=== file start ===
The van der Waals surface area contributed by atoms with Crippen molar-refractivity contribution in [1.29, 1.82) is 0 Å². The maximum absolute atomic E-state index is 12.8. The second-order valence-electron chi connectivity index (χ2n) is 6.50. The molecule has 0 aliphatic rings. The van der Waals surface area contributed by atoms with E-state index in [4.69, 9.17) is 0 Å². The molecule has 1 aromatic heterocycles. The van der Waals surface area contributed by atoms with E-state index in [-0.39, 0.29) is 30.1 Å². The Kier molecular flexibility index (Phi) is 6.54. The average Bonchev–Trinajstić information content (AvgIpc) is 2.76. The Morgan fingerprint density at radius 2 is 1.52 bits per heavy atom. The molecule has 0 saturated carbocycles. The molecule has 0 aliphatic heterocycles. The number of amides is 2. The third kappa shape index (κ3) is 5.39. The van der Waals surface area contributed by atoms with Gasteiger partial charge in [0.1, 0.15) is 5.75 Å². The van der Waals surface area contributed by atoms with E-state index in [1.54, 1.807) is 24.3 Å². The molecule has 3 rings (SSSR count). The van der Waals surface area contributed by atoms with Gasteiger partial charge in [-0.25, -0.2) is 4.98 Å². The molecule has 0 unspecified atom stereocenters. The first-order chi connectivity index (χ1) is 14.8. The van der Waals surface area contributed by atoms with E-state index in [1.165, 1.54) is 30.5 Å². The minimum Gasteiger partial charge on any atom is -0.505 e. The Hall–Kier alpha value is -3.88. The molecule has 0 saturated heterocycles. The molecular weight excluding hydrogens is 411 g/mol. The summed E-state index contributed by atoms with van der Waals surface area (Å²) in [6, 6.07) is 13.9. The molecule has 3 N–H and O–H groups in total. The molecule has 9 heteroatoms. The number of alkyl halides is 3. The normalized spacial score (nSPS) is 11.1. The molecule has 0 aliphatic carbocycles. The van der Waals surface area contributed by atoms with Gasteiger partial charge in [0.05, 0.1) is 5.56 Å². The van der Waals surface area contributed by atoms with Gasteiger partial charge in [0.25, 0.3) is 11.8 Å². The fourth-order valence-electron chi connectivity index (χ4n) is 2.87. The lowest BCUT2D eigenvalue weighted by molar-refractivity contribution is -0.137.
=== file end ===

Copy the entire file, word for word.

The van der Waals surface area contributed by atoms with Crippen molar-refractivity contribution in [1.29, 1.82) is 0 Å². The maximum absolute atomic E-state index is 12.8. The second-order valence-electron chi connectivity index (χ2n) is 6.50. The molecule has 0 aliphatic rings. The van der Waals surface area contributed by atoms with E-state index in [4.69, 9.17) is 0 Å². The molecule has 1 aromatic heterocycles. The van der Waals surface area contributed by atoms with E-state index in [-0.39, 0.29) is 30.1 Å². The Kier molecular flexibility index (Phi) is 6.54. The average Bonchev–Trinajstić information content (AvgIpc) is 2.76. The Morgan fingerprint density at radius 2 is 1.52 bits per heavy atom. The molecule has 0 saturated carbocycles. The molecule has 0 aliphatic heterocycles. The number of amides is 2. The third kappa shape index (κ3) is 5.39. The van der Waals surface area contributed by atoms with Gasteiger partial charge in [0.1, 0.15) is 5.75 Å². The van der Waals surface area contributed by atoms with E-state index in [1.54, 1.807) is 24.3 Å². The molecule has 3 rings (SSSR count). The van der Waals surface area contributed by atoms with Gasteiger partial charge in [-0.25, -0.2) is 4.98 Å². The molecule has 0 unspecified atom stereocenters. The first-order chi connectivity index (χ1) is 14.8. The van der Waals surface area contributed by atoms with E-state index in [1.165, 1.54) is 30.5 Å². The minimum Gasteiger partial charge on any atom is -0.505 e. The Hall–Kier alpha value is -3.88. The molecule has 0 saturated heterocycles. The molecular weight excluding hydrogens is 411 g/mol. The summed E-state index contributed by atoms with van der Waals surface area (Å²) in [6, 6.07) is 13.9. The molecule has 3 N–H and O–H groups in total. The molecule has 9 heteroatoms. The number of alkyl halides is 3. The normalized spacial score (nSPS) is 11.1. The molecule has 0 aliphatic carbocycles. The van der Waals surface area contributed by atoms with Gasteiger partial charge in [0.05, 0.1) is 5.56 Å². The van der Waals surface area contributed by atoms with Gasteiger partial charge in [0.25, 0.3) is 11.8 Å². The fourth-order valence-electron chi connectivity index (χ4n) is 2.87. The lowest BCUT2D eigenvalue weighted by molar-refractivity contribution is -0.137.